Ethernet and IP are part of a hierarchy of interchangeable technologies in the seven-layer OSI stack. While most of the networks that broadcast engineers are likely to encounter today are Ethernet and IP, it is important to understand that, in the early days, Ethernet was just one of a large number of competing Layer 2 technologies. Other Data Link Layer technologies include ATM, Token Ring and ARCNET.
While Layer 2 does a great job of organizing data into frames and passing them on to a physical network, it is not capable of allowing network architects to group computers into logical networks and allowing messages from those computers to be sent (or routed) to a much larger campus or even worldwide network. This is where Layer 3 comes in. IP operating at Layer 3 organizes data into datagrams, which can be sent across any Layer 2 networking technology. IP datagrams are the same size and the same format, regardless of whether these packets are sent across Ethernet, Token Ring or some other network. In fact, you might be surprised to learn that IP packets from your computer may first travel over Ethernet, then over a SONET for long-distance transmission, and then be put back into Ethernet for delivery on a local network at the destination.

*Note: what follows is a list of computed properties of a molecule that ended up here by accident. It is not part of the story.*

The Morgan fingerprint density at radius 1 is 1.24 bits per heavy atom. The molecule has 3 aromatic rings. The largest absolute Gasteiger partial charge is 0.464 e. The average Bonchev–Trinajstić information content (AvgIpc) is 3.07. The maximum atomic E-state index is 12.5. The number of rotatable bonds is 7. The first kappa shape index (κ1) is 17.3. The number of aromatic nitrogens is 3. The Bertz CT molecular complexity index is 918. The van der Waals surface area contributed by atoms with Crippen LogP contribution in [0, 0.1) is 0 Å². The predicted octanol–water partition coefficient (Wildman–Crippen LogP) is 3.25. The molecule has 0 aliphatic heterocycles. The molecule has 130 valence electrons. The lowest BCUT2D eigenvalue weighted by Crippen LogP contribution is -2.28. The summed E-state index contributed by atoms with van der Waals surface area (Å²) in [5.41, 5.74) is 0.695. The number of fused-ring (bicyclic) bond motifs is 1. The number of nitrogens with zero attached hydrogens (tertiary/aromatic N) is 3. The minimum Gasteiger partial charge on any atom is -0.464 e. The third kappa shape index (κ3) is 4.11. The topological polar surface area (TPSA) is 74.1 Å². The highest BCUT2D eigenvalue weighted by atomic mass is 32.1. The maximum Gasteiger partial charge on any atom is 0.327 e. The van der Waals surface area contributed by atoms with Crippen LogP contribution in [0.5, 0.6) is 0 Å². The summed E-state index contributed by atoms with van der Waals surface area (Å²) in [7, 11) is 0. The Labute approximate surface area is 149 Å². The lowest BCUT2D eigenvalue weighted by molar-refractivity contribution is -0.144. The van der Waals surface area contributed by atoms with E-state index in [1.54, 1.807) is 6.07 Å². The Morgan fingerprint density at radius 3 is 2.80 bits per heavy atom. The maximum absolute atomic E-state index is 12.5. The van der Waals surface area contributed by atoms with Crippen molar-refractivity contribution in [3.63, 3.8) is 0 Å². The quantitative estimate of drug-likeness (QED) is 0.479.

IP is not the only Layer 3 protocol in common use today. There are a number of other critical protocols that operate at this layer, many of which have to do with configuring and maintaining networks. Internet Control Message Protocol (ICMP) and Open Shortest Path First (OSPF) are two examples of this.
In summary, Ethernet and IP are part of a hierarchy. IP packets are carried in Ethernet frames. IP packets that travel over long distances are likely to be carried in the payload portion of SONET frames. Furthermore, when you see the notation TCP/IP, remember that TCP is also part of this hierarchy. It is highly likely that every time you see this notation used in reference to traffic on a LAN, remember that you are actually talking about TCP over IP over Ethernet.